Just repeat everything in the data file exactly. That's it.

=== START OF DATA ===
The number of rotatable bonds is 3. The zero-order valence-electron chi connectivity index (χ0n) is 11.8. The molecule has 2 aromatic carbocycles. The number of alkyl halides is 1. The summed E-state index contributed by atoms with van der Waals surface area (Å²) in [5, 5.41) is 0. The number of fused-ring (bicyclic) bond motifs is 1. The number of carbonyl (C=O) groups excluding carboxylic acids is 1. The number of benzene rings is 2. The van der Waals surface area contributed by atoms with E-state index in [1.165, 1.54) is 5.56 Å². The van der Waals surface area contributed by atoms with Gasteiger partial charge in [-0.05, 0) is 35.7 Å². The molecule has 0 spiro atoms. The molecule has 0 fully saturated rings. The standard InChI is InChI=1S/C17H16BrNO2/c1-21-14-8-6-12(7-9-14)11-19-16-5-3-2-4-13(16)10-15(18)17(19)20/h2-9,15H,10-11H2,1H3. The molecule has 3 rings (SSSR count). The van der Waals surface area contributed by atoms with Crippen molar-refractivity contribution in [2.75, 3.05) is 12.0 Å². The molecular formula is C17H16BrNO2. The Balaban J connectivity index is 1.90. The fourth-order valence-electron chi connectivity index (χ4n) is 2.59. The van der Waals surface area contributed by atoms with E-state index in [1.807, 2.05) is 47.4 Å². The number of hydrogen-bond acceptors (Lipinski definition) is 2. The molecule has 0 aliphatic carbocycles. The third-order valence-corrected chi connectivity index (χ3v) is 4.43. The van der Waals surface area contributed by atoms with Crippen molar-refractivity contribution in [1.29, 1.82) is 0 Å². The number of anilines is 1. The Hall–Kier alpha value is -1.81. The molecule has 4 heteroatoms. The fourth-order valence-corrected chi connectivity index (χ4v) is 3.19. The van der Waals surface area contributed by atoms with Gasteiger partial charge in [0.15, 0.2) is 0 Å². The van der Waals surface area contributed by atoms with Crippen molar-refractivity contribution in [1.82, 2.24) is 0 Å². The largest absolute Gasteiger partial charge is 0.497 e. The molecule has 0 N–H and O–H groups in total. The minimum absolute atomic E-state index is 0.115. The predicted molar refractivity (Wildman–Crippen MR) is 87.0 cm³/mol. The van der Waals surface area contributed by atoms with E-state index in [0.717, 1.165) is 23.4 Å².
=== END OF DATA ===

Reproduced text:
The number of rotatable bonds is 3. The zero-order valence-electron chi connectivity index (χ0n) is 11.8. The molecule has 2 aromatic carbocycles. The number of alkyl halides is 1. The summed E-state index contributed by atoms with van der Waals surface area (Å²) in [5, 5.41) is 0. The number of fused-ring (bicyclic) bond motifs is 1. The number of carbonyl (C=O) groups excluding carboxylic acids is 1. The number of benzene rings is 2. The van der Waals surface area contributed by atoms with E-state index in [1.165, 1.54) is 5.56 Å². The van der Waals surface area contributed by atoms with Gasteiger partial charge in [-0.05, 0) is 35.7 Å². The molecule has 0 spiro atoms. The molecule has 0 fully saturated rings. The standard InChI is InChI=1S/C17H16BrNO2/c1-21-14-8-6-12(7-9-14)11-19-16-5-3-2-4-13(16)10-15(18)17(19)20/h2-9,15H,10-11H2,1H3. The molecule has 3 rings (SSSR count). The van der Waals surface area contributed by atoms with Crippen molar-refractivity contribution in [2.75, 3.05) is 12.0 Å². The molecular formula is C17H16BrNO2. The Balaban J connectivity index is 1.90. The fourth-order valence-electron chi connectivity index (χ4n) is 2.59. The van der Waals surface area contributed by atoms with E-state index in [1.807, 2.05) is 47.4 Å². The number of hydrogen-bond acceptors (Lipinski definition) is 2. The molecule has 0 aliphatic carbocycles. The third-order valence-corrected chi connectivity index (χ3v) is 4.43. The van der Waals surface area contributed by atoms with Crippen molar-refractivity contribution in [1.29, 1.82) is 0 Å². The number of anilines is 1. The Hall–Kier alpha value is -1.81. The molecule has 4 heteroatoms. The fourth-order valence-corrected chi connectivity index (χ4v) is 3.19. The van der Waals surface area contributed by atoms with Gasteiger partial charge in [0.15, 0.2) is 0 Å². The van der Waals surface area contributed by atoms with Crippen molar-refractivity contribution in [1.82, 2.24) is 0 Å². The largest absolute Gasteiger partial charge is 0.497 e. The molecule has 0 N–H and O–H groups in total. The minimum absolute atomic E-state index is 0.115. The predicted molar refractivity (Wildman–Crippen MR) is 87.0 cm³/mol. The van der Waals surface area contributed by atoms with E-state index in [0.717, 1.165) is 23.4 Å².